Tuesday, June 5, 2012

Textiles in a Tube 2

I mentioned yesterday that I was intrigued by how big a piece of art could emerge from a 36 x 3" mailing tube in the Textiles in a Tube 2 exhibit.  The grand prize for expansiveness has to go to Shelley Brenner Baird for her installation.

Shelley Baird, Textiled, installation view, details below

This piece consists of 1008 fabric circles, each a tad under three inches in diameter, dyed and screenprinted.  Each one came backed with double-sided tape, and the gallery people stuck each one to the wall on a grid, a process that took many, many hours.

I liked the sheer audacity of making a piece of art that would command half the gallery, but I shouldn't have been surprised -- last year Shelley took best in show in Textiles in a Tube for her fabric accordion book that also took over an entire wall.

Shelley Baird, A Long Story, installation view, detail below

Both these pieces are similar in feeling and subject matter -- they're both complilations of mysterious fragments of text and imagery, telling stories that we can only guess at.  I'm intrigued.

And I have to wonder whether Shelley is taking this show as a personal challenge to see how much space she can pack into a mailing tube.  What will she come up with next year?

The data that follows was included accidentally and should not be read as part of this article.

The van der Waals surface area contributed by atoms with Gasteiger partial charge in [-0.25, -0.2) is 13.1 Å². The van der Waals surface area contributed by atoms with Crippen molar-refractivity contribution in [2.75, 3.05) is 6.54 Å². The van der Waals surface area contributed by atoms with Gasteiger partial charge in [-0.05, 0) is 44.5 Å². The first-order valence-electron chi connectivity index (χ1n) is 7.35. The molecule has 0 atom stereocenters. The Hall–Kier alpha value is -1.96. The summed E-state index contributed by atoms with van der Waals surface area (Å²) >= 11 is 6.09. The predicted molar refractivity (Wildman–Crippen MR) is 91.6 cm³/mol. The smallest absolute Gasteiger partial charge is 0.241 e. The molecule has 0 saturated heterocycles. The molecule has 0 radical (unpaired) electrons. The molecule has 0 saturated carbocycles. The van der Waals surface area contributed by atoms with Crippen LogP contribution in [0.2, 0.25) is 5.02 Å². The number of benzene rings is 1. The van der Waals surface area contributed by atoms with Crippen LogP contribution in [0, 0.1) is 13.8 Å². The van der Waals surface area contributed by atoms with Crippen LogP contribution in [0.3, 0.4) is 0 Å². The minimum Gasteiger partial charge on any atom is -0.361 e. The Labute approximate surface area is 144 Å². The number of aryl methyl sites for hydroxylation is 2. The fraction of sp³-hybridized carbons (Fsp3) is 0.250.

1. When you juried Shelly's piece in, did you realize how much work would be involved in the installation? I can't imagine what a huge job it was, marking out the grid and putting those circles up, but I must say that it does make quite a statement.
    I really like what I've see so far (I'm writing this after having viewed four posts about the show). I especially liked Bully Sheild,Crossover, and Flow, but they all look terrific. This is one show that I would love to see in person, but South Carolina is a bit too far.

  2. Kathleen, were these judged from digital images? I would have had a hard time photographing something as large as Textiled but I love it on the wall as shown (and grats on the staff for the installation.

  3. Norma -- I did realize that it was going to be a lot of work for the gallery staff, and I had a conversation with the director before we announced the final choices. Asked her if there had been information nor provided to the juror about installation, and was she up to it. The response was that she loves the challenge of exotic installations and we should go for it.

    Mary Beth -- yes, the show was juried from images. Shelley was not able to photograph the entire piece but could show 266 circles, plus a detail. (there was some latitude for the gallery people as to how tall and how long the final piece would be arranged, and indeed they decided to let the circles turn the corner of the room, which Shelley had not anticipated)